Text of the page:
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7 Ways To Get Your Family Around The Table

7 Ways To Get Your Family Around The Table

Television has become a staple of the average Australian household.

You walk into a friend’s place, you’re bound to see a television in (at least) one of the rooms. You probably have your own television. You probably spend ‘family time’ around it.

The problem with the television is that it has a tendency to divide rather than bring people together.

Individuals sit in front of the tube for hours on end, zoning out, neglecting the people they love – the ones who might be sitting right next to them – in favour of playing games, eating, talking, and catching up on what’s been happening in each others’ lives.

We say it’s time to Reject the Age of Television!

Instead of watching TV, consider re-establishing contact with your family. Sound tough? Here are ten ways to turn off the TV and get the family sitting around the dinner table.

Get outside!

What’s not outside? The TV!

So, where should you go when you want to get the kids away from the TV room and back into a conversation? Outside!

Play croquet or cricket Take the dog for a walk. Don’t have a dog? Get a dog, then take it for a walk. If it’s summer, stay up late and chat in the warm evening. Read books together. Lay out a picnic blanket and do puzzles. Paint your toenails.

The possibilities are endless.

Try a new recipe.

Are you the designated cook in the family? Can you cope with letting go of some of your kitchen autonomy?

One way you can get the family around the dinner table is by trying something new. Experiment with a new recipe and bring the family to the table to try it. OR experiment with a new recipe together!

Do this a couple of times a week and you’ll soon notice that the joy of experimenting and working to make your family happy is much more fulfilling than eating the same-old-same-old and watching reruns.

Cook outside.

Show the kids how to use the BBQ! What’s the worst that can happen? Burnt snags? You can always make a large salad just in case. Maybe buy some really good ice cream to keep the family around the dinner table in case salad’s all you end up with for dinner that night!

Get those kids outside with Dad and the tongs and put them in charge. You can sit on the daybed and read a magazine.

Eat outside.

Wer’e so incredibly fortunate in most parts of Australia that it’s temperate for most of the year in the evenings.

During the warmer months, turn off the TV and eat outside on your patio.

Spending time in nature is vastly more productive than spending time on the couch. Just to give you an example, our society was built by people who spent their whole lives in nature. When was the last time you heard a success story that started with “So the real key to success is sitting in front of a television for at least two hours a day”?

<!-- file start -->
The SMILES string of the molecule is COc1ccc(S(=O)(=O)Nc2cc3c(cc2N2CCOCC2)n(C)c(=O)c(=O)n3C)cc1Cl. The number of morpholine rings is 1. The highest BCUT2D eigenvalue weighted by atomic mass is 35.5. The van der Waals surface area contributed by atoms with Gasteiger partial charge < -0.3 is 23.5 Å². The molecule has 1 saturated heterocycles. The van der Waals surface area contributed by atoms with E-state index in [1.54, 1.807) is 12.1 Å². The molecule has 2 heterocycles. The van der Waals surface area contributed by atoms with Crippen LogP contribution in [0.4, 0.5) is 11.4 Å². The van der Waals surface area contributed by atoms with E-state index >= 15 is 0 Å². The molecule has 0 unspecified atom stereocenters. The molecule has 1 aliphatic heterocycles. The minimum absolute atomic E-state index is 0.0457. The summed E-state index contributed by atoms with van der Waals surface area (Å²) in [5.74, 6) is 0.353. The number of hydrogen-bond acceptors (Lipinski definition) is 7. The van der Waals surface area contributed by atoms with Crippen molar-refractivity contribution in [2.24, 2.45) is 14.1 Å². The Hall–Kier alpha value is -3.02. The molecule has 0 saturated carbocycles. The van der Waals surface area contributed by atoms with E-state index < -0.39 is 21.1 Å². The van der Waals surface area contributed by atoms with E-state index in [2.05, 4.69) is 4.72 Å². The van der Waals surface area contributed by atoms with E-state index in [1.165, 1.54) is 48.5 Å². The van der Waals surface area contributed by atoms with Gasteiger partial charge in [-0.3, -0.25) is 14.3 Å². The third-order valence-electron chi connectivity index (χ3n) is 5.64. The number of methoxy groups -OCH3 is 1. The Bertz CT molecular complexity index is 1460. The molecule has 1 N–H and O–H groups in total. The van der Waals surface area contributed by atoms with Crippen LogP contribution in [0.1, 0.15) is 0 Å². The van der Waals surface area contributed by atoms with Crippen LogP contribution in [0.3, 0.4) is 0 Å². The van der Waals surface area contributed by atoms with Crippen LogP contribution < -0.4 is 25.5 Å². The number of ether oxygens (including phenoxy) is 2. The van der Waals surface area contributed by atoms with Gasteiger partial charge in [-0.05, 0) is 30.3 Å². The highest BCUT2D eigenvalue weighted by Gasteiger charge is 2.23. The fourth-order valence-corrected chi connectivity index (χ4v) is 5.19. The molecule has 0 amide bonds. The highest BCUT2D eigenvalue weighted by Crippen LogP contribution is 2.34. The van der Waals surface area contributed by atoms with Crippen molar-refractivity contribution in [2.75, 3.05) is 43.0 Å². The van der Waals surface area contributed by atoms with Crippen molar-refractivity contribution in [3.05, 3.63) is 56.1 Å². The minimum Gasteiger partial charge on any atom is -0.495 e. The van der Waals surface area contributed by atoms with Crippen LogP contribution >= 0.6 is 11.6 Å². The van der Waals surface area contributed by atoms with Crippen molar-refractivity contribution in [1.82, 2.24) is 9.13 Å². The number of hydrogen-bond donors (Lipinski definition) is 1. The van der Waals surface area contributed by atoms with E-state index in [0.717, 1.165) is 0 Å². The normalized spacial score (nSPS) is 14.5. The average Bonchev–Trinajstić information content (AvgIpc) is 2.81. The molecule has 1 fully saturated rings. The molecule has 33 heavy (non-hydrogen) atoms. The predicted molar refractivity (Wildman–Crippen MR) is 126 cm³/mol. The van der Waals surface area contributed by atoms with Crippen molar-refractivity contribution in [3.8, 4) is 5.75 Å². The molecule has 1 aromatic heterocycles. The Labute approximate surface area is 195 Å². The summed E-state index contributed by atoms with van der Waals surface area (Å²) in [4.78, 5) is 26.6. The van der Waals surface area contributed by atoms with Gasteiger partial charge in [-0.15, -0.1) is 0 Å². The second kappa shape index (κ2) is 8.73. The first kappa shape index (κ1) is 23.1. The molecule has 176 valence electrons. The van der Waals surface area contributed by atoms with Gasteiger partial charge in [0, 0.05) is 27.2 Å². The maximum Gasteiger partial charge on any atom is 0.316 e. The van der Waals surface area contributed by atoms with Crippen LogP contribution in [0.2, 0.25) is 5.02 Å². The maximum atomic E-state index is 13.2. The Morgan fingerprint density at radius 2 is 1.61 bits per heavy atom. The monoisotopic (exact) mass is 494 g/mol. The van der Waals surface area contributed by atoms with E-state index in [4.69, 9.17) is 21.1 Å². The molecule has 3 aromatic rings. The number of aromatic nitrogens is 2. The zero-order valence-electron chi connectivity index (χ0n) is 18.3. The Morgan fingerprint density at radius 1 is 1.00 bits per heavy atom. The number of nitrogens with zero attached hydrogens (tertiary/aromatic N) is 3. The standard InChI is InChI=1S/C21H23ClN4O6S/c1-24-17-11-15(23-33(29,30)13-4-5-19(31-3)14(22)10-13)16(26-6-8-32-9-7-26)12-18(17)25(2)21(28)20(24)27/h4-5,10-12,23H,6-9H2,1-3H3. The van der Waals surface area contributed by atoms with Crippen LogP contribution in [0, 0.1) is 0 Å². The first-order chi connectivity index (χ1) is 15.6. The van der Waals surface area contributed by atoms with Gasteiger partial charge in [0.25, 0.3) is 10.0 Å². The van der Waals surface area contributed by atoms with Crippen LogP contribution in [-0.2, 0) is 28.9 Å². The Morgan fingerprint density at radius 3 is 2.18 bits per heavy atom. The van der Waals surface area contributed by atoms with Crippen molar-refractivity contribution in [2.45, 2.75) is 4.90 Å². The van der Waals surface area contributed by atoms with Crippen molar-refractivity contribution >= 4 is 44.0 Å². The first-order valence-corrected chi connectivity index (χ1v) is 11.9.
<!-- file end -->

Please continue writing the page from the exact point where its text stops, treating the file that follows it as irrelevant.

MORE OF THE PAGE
Invite your family to join you around the dinner table and have a conversation. Ask about how each other is doing, feeling, what they’re planning.

Build a veggie patch.

Get outside, get your hands dirty, and feel the intense pleasure of growing your own food.

Don’t have land? No problems. Invest in a planter and get the kids growing and cooking veggies and herbs.

Play Bananagrams.

… or Scrabble or Charades or whatever makes your family laugh at each other. Grab a bottle of wine, pull the patio chairs together, get the family around the dinner table and eat cheese and giggle until your sides hurt.

Upgrade your quality of life.

Some will say that they’re so busy, the only time they have together is when they’re watching television.

Between work, school, soccer practice, band, yoga, and company dinners, many families find that their time together is limited – and that they only have half an hour to an hour together. Doesn’t that mean that television is a good thing?

No, not necessarily. People live busy lives, sure. But the television is not the reason they’re able to spend time together; they’re able to spend time together because their respective schedules allow it, and they choose to spend that time watching television.

If your time with your family is limited, do you want to spend it going glossy-eyed in front of the boob tube?

If family time is a rarity, you want to maximise the quality of the time. And simply put, time in front of the TV isn’t maximum quality. Maximum quality is time spend engaging in genuine human interaction – talking, laughing, and enjoying yourselves with the ones you love, without having the distraction of the TV.

If your time with your family is limited, consider spending that time doing something other than watching TV.

Sit out on the patio and enjoy the night air. Play that board game.

You’ll quickly discover that TV – which seemed like it was something you couldn’t live without – is easy to walk away from and once you do, you’ll be happy you did.